World wide Web Index finds India in the lower half of nations ranked

Geneva: December 13 2014:  The Web has changed our lives. But to harness its full benefit, we need to understand how countries and people use it, and its impact on on development and human rights.
The Web Index, by the World Wide Web Foundation, tracks the Web’s contribution to social, economic and political progress across 86 countries. It ranks these nations across four pillars: Universal Access, Freedom and Openness, Empowerment and Relevant Content.

The Web Index is designed and produced by the World Wide Web Foundation. It is the world’s first measure of the World Wide Web’s contribution to social, economic and political progress in countries across the world.
India  ranks  48 among the 86 nations ranked, with a score of  44.6 out of a maximum of 100 
In its 2014 edition, Scandinavian countries topped the world rankings, with the U.S. coming in sixth.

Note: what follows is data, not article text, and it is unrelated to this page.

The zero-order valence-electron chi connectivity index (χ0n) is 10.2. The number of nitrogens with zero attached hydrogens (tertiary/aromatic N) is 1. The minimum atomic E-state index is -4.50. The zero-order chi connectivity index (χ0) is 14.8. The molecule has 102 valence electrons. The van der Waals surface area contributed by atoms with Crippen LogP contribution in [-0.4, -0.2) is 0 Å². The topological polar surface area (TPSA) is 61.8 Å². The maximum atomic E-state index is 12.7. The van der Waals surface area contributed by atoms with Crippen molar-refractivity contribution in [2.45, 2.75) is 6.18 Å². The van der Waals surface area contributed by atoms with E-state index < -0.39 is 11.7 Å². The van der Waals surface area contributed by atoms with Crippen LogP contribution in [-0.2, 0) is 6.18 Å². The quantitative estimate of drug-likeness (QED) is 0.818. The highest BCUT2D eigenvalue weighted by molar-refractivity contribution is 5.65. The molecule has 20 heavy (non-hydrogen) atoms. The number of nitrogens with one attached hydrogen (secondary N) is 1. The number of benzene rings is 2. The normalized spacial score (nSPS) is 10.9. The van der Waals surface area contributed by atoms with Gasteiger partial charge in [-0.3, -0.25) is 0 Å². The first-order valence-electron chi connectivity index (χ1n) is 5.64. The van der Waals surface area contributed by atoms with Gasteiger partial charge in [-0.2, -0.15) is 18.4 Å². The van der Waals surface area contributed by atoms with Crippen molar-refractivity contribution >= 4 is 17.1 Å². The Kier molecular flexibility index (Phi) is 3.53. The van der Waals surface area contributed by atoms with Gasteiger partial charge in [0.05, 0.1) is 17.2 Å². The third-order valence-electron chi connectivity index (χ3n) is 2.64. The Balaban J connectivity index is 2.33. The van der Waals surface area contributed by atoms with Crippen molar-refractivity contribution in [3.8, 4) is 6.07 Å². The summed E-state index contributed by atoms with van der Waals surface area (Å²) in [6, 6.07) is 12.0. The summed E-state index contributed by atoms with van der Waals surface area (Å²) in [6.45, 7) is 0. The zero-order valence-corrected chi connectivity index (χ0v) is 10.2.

Twenty-five years ago Sir Tim Berners-Lee and his colleagues at CERN took a momentous decision not to patent the Web, which led to a remarkable democratisation of its capabilities. Today, armed with little more than a smartphone, anyone — regardless of where they were born or how much they earn — can start a business, record a music video, crowdfund an invention, take courses with Nobel Prize-winning professors, or even launch a successful campaign for office. 
An estimated 4.4 billion people — mostly poor, female, rural and living in developing countries — have no access to the Internet at all.While Internet use has soared from around 45% to 78% in high-income countries since 2005, in low-income countries it has remained below 10% year after year. Internet penetration grew by only one percentage point per year from 2011-2013 in low-income countries. (ITU).
Almost 40% of countries blocked politically or socially sensitive Web content to a moderate or extreme degree in the past year, up from 32% in 2013. 
In 74% of Web Index countries, lack of net neutrality means that ability to pay may limit the content and services users can access. 
Small and medium enterprises (SMEs) in most middle- and low-income countries are realising only small gains from ICTs, whereas SMEs in most of the developed world have seen large benefits from the Web. 

Link to full report here